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Logo of Phnom Penh Post newspaper Phnom Penh Post - More riverbank collapses near sand dredging site

Broken cement is visible behind the home of a Kandal province villager, part of whose home collapsed into the Tonle Bassac recently.
Broken cement is visible behind the home of a Kandal province villager, part of whose home collapsed into the Tonle Bassac recently. Yesenia Amaro

More riverbank collapses near sand dredging site

Still more riverbank collapses have struck a community in Kandal province’s Sa’ang district where multiple houses have crumbled into the Tonle Bassac river a stone’s throw from where four companies are dredging the riverbed for sand.

Chea Chan and Chum Theary’s home was one of several recently affected when their toilet and makeshift kitchen collapsed into the river on July 27, and the couple fears that more collapses will do away with what’s left of their home.

“It’s not safe at all,” Chan said on Friday. The couple said local authorities inspected the affected areas, and again attributed the erosion to natural causes, an explanation villagers refuse to accept.

Four companies – Leng Chin Group Co Ltd, Song Sopheap, Bassac Mekong Development Co Ltd and Porniron Co Ltd – were granted two-year dredging licences in the area by the Ministry of Mines and Energy in 2016.

In mid-June, following a spate of collapses, officials from the ministry promised villagers that the riverbank would be reinforced, and that pumping stations would have to stay 50 metres away from the bank.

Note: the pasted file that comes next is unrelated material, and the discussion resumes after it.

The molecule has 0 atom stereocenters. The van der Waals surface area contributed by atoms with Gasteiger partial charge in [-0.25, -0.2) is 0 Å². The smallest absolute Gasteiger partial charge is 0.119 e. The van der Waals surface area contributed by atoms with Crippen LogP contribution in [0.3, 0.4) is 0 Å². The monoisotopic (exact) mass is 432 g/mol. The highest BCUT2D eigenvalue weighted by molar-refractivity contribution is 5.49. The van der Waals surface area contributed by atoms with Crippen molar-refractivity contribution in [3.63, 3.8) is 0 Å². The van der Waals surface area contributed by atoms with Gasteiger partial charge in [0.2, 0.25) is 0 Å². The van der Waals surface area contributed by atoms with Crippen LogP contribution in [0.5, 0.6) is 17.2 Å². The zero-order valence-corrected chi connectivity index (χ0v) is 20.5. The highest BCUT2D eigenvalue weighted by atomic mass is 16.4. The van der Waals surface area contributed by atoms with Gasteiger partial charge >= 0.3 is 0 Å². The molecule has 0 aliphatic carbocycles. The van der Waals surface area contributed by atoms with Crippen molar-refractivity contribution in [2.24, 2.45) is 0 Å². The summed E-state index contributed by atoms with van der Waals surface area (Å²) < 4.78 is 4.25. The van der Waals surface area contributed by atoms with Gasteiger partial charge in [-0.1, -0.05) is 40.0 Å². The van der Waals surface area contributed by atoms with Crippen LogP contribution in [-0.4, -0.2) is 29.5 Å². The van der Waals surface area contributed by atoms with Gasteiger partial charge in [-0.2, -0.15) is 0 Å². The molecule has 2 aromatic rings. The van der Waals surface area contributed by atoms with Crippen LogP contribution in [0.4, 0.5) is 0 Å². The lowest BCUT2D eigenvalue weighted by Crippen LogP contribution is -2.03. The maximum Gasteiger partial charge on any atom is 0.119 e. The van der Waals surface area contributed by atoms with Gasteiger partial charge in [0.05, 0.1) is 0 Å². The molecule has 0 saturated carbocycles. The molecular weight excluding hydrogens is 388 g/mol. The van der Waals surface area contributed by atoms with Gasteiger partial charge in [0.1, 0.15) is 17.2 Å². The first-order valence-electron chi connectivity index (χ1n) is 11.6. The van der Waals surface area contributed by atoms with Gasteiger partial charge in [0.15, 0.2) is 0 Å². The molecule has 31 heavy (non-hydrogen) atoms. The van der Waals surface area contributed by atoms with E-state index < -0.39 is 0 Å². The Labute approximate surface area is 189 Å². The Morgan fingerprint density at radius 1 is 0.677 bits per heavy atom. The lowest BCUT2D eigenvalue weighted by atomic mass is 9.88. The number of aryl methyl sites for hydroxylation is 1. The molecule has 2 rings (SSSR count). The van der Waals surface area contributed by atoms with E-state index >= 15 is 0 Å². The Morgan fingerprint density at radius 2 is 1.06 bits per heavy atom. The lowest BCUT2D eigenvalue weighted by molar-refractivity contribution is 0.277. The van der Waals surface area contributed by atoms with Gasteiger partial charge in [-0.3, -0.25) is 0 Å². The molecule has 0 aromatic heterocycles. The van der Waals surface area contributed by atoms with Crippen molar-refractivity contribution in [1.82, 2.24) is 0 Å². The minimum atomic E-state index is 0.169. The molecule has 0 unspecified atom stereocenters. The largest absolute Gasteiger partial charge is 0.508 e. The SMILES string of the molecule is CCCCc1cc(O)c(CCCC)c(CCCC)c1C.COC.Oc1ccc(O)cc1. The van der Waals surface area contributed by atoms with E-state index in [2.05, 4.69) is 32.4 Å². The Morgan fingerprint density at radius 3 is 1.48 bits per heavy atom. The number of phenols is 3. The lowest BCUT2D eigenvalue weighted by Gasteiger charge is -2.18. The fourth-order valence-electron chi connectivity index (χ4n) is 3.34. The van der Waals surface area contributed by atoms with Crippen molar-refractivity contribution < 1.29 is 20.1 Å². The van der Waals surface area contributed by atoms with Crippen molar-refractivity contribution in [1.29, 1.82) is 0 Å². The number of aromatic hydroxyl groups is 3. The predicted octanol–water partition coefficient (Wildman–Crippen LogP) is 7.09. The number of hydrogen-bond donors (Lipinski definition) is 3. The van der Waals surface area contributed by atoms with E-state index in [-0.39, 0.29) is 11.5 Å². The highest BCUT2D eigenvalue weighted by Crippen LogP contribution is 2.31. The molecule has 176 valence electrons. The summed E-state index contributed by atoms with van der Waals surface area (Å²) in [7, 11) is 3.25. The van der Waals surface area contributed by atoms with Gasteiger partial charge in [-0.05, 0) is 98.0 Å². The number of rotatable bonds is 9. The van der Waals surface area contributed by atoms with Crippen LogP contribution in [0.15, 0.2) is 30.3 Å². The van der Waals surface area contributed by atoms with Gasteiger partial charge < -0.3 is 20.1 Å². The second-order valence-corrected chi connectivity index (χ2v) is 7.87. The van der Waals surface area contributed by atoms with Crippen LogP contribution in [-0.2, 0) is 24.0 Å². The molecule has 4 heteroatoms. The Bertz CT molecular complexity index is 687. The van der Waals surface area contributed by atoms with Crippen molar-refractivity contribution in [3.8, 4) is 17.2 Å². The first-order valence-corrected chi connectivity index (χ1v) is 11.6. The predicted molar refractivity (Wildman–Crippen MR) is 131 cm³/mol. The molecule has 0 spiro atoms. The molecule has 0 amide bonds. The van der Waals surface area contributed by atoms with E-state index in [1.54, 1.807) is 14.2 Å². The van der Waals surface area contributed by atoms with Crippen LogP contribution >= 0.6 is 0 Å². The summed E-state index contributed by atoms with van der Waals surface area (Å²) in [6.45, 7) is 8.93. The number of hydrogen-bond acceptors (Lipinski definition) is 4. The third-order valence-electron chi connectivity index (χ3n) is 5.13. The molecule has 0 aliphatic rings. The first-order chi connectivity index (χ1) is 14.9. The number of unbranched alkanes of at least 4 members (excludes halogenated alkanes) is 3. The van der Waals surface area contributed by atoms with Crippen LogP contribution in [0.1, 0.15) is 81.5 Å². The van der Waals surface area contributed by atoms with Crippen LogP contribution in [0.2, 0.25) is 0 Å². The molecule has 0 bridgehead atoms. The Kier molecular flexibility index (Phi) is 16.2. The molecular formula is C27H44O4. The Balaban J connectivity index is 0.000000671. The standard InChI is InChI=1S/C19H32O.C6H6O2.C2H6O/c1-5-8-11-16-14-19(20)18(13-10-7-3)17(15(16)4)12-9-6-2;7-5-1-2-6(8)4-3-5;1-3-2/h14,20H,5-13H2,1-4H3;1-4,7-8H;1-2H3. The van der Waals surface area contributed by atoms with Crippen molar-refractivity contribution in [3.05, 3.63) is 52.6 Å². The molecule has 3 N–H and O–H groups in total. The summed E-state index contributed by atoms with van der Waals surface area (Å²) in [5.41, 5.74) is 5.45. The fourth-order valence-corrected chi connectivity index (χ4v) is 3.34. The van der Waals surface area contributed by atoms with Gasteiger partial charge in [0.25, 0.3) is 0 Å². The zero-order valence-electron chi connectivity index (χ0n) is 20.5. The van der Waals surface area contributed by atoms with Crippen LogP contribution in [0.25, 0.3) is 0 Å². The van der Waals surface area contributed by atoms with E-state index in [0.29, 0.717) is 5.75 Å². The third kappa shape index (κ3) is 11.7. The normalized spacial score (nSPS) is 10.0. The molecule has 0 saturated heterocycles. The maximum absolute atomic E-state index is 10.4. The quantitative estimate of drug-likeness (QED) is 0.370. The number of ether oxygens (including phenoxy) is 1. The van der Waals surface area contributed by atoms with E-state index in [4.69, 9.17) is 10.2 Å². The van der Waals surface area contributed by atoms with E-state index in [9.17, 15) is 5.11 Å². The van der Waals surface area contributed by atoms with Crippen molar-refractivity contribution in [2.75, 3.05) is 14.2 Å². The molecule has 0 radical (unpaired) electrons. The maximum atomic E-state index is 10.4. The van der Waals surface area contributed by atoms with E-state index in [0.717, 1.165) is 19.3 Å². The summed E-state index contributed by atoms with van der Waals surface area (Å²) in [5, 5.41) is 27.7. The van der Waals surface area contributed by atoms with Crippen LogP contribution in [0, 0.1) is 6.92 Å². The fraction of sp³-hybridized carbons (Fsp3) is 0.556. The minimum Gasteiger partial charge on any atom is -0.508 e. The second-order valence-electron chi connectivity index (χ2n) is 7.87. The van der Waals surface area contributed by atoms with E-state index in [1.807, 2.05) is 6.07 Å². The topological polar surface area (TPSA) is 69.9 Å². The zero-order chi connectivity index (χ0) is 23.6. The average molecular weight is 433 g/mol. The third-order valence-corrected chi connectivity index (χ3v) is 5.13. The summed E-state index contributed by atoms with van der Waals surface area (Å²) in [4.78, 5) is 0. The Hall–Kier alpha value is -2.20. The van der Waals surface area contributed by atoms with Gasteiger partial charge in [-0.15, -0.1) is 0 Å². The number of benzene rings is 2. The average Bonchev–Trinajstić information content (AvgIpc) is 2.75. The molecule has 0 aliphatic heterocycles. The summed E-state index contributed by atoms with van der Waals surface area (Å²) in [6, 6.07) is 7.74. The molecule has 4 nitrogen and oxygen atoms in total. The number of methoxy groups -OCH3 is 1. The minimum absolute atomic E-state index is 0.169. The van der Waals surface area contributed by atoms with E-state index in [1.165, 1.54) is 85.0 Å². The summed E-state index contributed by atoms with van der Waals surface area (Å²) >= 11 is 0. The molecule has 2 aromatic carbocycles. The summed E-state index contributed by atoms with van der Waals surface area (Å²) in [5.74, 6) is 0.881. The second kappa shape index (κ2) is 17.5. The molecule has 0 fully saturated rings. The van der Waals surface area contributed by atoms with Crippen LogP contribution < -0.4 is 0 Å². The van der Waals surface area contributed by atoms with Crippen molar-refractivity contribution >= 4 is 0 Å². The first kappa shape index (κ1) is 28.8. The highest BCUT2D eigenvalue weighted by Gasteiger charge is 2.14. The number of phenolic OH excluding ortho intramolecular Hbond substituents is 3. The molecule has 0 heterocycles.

On Friday, however, several vessels and pumping stations could be seen operating very close to the riverbank, but Ly Hong, Koh Kor village chief, claimed that a company was filling in already-eroded sites, not removing more sand.

He maintained the recent collapses only affected three homes, but villagers and activists claim eight families lost portions of their homes.

In June, residents from four villages, including Koh Kor, signed a contract with Leng Chin Group representatives saying the company would be responsible for damages to land and homes.

“The company must be responsible for damage or losses, according to the law or any relevant documents,” a copy of the contract reads.

However, Nhem Vandin, Sa’ang district governor, placed the blame on the villagers.

“We have told the villagers there about three times, so far, to be more cautious,” he said. “They could look for a safer place, if possible, because they are living along the riverbank.”

He said he had sent officials to inspect the most recently affected areas, and attributed the erosion to the high level of water in the river.

A Leng Chin Group representative declined to comment, as did ministry officials, referring questions to spokesmen who could not be reached. Kang Sam Nieng, 32, also lost a portion of his back home in the recent collapses, including his toilet as well.

“I don’t think there’s a solution for the future,” he said.

Hun Vannak, an activist with the environmental NGO Mother Nature, said the ministry hasn’t shown villagers an environmental impact assessment from the companies.

“We believe that right now, the companies don’t have those documents,” he said.

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